But two former employees criticized the way the group went about the expansion.
Doug McVay, Berkeley Patients Group’s bookkeeper in 2009 and 2010, said the decision to invest in out-of-state dispensaries was “ill-conceived and over-ambitious at best,” leaving the organization financially vulnerable.
“Funds went out without a clear understanding of whether they were for a loan, an investment or something different, and those designations would change over time,” he said in an e-mail.
Deborah Goldsberry, a co-founder who left Berkeley Patients Group last year, alleged money for the Maine project was pulled from a special trust account set aside to cover the group’s state tax obligations, according to a wrongful termination complaint filed in Alameda County Superior Court in November.
Goldsberry declined to comment on the complaint, which was settled in January. In a statement, Berkeley Patients Group denied “using any money set aside for taxes to fund the work in Maine” and said the complaint “was never served and any matters have been resolved to the parties’ mutual satisfaction.”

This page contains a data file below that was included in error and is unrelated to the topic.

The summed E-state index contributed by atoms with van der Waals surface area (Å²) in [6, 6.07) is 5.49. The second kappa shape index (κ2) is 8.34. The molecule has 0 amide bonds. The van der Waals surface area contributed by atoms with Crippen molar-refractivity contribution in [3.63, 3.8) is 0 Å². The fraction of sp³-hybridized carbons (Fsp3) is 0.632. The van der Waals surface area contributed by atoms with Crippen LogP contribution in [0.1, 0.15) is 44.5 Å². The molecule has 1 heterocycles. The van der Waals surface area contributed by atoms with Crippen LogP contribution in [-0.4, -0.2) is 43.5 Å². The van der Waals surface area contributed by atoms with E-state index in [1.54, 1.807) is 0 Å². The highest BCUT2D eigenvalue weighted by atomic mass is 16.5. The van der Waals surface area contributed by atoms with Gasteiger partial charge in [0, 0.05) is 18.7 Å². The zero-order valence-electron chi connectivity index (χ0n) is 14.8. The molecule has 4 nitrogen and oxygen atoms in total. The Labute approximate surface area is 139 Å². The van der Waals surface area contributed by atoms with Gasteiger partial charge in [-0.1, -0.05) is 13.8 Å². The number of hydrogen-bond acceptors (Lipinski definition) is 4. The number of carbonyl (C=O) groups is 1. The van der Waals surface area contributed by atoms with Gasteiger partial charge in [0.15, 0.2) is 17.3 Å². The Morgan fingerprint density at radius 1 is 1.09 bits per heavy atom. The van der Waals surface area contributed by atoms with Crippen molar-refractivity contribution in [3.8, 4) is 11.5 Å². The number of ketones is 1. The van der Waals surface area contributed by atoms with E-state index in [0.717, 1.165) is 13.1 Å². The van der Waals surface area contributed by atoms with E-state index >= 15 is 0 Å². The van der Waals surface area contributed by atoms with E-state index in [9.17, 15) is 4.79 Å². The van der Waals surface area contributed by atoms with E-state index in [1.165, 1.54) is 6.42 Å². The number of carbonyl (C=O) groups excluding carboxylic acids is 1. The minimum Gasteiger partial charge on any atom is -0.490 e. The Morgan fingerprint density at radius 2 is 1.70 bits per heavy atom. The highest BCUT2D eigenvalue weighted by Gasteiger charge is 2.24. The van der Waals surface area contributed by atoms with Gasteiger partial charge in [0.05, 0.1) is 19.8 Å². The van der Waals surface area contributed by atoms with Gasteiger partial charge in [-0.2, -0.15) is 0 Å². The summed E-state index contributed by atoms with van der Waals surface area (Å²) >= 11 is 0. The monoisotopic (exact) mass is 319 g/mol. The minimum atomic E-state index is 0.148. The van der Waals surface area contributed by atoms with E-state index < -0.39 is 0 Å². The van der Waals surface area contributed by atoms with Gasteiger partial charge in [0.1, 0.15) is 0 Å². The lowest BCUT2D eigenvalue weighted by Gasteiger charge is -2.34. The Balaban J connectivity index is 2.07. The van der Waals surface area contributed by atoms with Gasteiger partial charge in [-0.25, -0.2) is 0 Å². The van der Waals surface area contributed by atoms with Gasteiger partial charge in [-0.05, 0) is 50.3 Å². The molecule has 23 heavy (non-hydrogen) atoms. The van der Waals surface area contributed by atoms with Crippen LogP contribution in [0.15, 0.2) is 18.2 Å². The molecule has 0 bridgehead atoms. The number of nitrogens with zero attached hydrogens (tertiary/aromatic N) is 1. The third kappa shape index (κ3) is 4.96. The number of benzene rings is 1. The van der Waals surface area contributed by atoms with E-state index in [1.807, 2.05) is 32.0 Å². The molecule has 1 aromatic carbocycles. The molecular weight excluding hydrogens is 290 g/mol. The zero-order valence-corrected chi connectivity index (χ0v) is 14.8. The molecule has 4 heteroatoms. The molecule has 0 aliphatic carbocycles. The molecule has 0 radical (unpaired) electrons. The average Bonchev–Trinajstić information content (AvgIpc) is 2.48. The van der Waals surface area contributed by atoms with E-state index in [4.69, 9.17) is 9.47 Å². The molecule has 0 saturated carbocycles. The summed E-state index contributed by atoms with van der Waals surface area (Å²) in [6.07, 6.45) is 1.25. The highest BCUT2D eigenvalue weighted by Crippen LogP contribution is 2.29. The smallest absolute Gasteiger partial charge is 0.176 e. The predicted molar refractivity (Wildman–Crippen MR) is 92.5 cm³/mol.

Company business documents show money for the Maine expansion came from internal reserves as well as a loan from the group’s landlord, Mayeri. The documents do not show the group drew funds from a special tax account.
McVay, Berkeley Patients Group’s former bookkeeper, said the dispute over the Maine project was connected to other financial arrangements, including a deal in which current CEO Tim Schick and Goldsberry purchased a property adjacent to the dispensary. Berkeley Patients Group provided the down payment and covered monthly mortgage installments, according to McVay.
“At the time … we never had a signed agreement on file – no interest, no repayment plan, no terms, nothing,” he said. “The paperwork was minimal.”
In a written statement, Berkeley Patients Group said the property was purchased by Goldsberry and Schick in 2009 “in anticipation that BPG would expand physically at that location. Clearly those plans have changed, and what will be done with that additional space has yet to be decided.”
Some prominent players in the Bay Area’s medical marijuana industry said the acrimony was fueled by a clash between Berkeley Patients Group’s “hippie” roots and the need to operate an increasingly sophisticated business amid murky laws and zealous federal law enforcement.